Here's How I Made an 18th Century Corset Swim-Dress
Updated: Nov 2, 2021
A Corset Swim-Dress?
I haven’t owned a “real” swimsuit in years. Why? I don’t feel especially comfortable in modern, half-naked swim suits. I have been wanting some kind of swim dress for years, but I wanted it to fit my style and have built in bust support, and the overall figure shaping that comes from corsetry. The only swim dresses currently on the market don’t appeal to my sense of style, so I took a few years mulling over how I could create my own corset swim-dress.
Recently, I came up with a rough design concept for a swim dress. I wanted it to be made from modern swim material, with an 18th century boned bodice, an 18th century inspired knee length swim skirt, and legging-shorts underneath. The bodice needed some sort of closure method: either a zipper, or lacing, or both.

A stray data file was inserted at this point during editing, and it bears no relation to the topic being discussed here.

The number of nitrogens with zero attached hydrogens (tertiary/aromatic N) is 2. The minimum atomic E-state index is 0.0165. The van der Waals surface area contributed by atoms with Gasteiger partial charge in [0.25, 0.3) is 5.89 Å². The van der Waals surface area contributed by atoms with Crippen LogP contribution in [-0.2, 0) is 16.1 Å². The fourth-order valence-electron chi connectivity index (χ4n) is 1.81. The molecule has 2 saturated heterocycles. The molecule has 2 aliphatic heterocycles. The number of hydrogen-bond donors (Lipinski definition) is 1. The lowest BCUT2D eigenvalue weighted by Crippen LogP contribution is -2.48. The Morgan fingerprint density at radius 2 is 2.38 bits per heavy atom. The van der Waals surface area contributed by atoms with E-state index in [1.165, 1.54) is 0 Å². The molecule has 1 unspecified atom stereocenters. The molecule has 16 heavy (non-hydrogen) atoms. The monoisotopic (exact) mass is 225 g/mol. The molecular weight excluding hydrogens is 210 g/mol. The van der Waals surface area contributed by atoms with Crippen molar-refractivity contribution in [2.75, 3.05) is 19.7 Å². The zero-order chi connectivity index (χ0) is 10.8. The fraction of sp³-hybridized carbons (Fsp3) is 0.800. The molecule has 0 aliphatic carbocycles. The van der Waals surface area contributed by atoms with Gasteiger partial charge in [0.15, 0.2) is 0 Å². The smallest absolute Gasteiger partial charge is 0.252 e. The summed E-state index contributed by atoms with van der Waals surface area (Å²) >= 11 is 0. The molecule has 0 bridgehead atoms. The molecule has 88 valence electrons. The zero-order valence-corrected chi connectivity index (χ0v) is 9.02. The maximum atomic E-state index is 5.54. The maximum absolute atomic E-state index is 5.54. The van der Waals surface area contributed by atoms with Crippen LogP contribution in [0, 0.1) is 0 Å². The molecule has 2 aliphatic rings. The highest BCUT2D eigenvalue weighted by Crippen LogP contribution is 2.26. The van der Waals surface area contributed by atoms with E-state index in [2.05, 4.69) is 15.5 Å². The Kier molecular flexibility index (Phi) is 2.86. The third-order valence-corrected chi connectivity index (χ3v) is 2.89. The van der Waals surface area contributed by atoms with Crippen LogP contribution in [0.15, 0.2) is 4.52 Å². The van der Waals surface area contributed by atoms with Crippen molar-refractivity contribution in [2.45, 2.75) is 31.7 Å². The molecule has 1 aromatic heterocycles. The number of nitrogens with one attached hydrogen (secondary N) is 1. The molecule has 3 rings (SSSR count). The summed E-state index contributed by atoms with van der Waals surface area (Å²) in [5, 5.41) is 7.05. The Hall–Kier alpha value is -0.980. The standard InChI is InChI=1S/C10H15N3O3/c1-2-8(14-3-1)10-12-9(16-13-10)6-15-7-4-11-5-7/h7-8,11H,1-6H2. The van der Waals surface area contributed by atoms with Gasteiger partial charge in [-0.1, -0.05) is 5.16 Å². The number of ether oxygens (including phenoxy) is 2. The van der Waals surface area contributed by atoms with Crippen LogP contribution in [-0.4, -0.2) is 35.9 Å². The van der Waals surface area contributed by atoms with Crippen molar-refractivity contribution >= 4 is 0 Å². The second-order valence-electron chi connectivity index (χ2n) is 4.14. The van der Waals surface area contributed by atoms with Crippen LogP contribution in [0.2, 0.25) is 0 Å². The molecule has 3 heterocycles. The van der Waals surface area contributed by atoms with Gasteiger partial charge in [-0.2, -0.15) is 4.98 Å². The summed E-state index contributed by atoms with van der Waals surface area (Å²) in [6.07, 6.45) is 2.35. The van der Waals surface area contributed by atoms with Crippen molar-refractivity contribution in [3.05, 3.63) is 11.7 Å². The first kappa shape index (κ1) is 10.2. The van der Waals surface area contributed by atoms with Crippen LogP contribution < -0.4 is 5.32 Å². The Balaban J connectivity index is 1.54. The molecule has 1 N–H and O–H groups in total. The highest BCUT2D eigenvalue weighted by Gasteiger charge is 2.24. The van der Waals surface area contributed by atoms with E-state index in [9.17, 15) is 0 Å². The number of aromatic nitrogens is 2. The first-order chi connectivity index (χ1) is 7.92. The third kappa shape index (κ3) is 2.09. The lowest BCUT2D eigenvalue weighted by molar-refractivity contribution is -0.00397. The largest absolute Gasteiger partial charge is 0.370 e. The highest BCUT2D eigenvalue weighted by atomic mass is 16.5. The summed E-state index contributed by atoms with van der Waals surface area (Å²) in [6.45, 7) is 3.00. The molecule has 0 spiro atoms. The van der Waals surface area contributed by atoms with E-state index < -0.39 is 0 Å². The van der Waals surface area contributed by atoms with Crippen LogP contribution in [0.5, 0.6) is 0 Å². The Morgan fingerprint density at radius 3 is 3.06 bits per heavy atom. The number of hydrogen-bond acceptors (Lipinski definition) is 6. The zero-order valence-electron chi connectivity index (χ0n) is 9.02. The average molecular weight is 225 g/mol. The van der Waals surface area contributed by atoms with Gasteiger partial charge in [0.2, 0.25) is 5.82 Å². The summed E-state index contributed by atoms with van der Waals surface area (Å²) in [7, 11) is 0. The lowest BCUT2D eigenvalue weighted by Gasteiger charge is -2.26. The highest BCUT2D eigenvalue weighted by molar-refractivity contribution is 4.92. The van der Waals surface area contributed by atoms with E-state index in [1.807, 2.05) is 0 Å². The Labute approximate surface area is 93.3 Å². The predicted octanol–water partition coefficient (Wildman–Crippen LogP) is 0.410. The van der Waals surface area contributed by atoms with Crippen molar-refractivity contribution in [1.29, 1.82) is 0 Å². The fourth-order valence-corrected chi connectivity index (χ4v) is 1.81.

The first step was finding materials. I bought dark and light green swim material from an online fabric store called Black Rabbit, as well as enough swimsuit lining material to make a mock-up as well as line the finished dress. I also used synthetic whalebone for the bodice, as well as metal eyelets and lacing cord from Farthingales Corset-Making Supply and woven white fabric tape from Burnley and Trowbridge.
How Did I Make the Pattern?
When it comes to making patterns, there are two main options: drafting from measurements, or draping on a dress-form. I chose the latter option, since
1) I had recently completed my own “custom DIY dress form”, and
2) I am not experienced in drafting patterns for knit fabric, and accommodating the stretch factor.